In 1993, Edward Ballard, founding member of the Ian Wardlaw Drama Trust, wrote:
‘The name, IAN WARDLAW, may not ring a bell with you. Let me tell you about him very quickly.He was born in 1925 and lived and worked in Dumfries. His spare time was almost entirely devoted to working for and with the Guild of Players. Directing, acting, lighting were his principal activities but he also put a lot of effort into the business of nursing the Guild through difficult times in an effort to make sure that it survived, improved and expanded. He obviously did not do this alone. Other names could be mentioned.
But above all he had a real sense of THEATRE. He was always keen that the younger members coming up, without whom the future of any drama club is non-existent, should learn the crafts of production in whatever line their talents and interests took them. Lights, sound, settings, props, costume, make-up and of course directing or acting.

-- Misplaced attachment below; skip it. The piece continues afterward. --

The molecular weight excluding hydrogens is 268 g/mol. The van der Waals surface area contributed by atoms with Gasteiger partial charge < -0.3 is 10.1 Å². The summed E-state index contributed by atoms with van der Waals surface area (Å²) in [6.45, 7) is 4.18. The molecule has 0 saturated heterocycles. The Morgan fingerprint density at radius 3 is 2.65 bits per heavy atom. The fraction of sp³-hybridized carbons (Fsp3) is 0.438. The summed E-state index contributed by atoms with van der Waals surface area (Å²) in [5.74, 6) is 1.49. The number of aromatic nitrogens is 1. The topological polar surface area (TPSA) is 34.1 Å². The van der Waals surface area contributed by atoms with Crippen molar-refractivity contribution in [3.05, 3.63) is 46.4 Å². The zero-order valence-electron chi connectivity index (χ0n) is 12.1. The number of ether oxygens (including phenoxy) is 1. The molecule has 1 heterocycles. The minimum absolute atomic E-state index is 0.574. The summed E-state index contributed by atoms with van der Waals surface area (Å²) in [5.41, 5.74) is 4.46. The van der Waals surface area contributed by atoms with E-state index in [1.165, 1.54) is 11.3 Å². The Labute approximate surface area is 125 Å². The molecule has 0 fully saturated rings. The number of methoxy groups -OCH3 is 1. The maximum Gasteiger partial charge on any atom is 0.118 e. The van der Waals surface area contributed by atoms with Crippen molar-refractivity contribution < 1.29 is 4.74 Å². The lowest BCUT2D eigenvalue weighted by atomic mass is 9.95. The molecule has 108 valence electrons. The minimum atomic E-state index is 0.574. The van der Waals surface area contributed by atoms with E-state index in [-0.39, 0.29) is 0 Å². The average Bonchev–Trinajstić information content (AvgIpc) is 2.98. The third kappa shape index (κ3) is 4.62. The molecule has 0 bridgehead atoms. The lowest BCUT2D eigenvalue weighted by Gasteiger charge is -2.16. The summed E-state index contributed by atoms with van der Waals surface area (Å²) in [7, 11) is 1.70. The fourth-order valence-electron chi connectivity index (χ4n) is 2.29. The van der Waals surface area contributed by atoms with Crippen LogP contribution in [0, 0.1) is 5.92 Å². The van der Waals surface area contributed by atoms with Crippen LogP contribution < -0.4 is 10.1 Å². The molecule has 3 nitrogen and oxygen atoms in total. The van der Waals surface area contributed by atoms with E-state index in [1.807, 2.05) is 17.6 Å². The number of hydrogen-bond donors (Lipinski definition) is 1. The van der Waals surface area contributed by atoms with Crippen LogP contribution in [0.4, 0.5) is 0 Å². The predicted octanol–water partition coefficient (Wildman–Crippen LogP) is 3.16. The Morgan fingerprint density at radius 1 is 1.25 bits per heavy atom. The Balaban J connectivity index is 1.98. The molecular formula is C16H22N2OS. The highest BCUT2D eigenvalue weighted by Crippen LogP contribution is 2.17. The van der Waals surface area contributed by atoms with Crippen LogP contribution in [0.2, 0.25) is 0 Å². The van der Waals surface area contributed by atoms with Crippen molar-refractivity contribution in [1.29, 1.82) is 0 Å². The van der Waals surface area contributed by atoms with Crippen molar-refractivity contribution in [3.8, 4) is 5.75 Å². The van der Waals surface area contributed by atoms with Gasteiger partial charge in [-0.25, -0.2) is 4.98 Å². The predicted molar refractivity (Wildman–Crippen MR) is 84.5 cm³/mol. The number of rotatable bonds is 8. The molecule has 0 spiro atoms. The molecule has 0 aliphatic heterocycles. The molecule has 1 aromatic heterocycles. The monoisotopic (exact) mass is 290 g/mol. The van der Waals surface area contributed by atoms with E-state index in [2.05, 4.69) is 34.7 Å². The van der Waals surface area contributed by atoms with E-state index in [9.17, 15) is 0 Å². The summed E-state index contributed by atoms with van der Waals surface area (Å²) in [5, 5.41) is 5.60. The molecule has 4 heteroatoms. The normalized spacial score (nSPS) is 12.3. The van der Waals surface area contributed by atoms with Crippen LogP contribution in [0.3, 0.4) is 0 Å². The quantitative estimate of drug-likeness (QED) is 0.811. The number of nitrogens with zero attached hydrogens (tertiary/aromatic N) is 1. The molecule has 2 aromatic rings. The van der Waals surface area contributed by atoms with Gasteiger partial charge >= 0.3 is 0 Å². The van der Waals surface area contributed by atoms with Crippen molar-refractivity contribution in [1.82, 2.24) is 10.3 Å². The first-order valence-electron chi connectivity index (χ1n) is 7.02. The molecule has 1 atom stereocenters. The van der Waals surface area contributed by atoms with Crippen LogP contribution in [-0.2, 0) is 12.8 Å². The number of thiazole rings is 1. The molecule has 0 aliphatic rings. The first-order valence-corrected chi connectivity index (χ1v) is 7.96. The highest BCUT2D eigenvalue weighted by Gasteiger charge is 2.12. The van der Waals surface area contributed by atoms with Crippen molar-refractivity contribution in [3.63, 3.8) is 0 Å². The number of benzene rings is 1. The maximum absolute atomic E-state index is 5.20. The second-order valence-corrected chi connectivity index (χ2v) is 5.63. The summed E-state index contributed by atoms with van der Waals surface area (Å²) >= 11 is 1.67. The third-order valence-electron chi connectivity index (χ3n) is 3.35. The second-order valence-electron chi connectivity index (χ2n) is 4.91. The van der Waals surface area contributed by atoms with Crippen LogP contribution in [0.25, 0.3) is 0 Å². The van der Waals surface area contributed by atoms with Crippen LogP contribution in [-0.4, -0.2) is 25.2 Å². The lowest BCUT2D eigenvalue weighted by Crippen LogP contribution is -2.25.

Ian and I had done a number of productions together; he as director and lighting director, myself as an actor (I was once a professional). I also joined him on occasions adjudicating other peoples’ productions at Castle Douglas. Sadly, he died suddenly and unexpectedly while we were working towards a production of Murder in the Cathedral to be done in the Crichton Royal Church.
In 1992 his widow, Linda, and I put on a one-man play, “Old Herbaceous”, by Alfred Shaughnessy, in the Theatre Royal to raise funds to start a trust in Ian’s name which would assist someone each year, (whatever their age), in however small a way, to go on a course to further their knowledge of production techniques.’
So with the expert help of John Lawson, our Treasurer, the Trust became a registered charity, with 6 Trustees and £3,000 in the bank. By spring 1995 we began disbursing awards, and since then have granted 50 bursaries regionwide.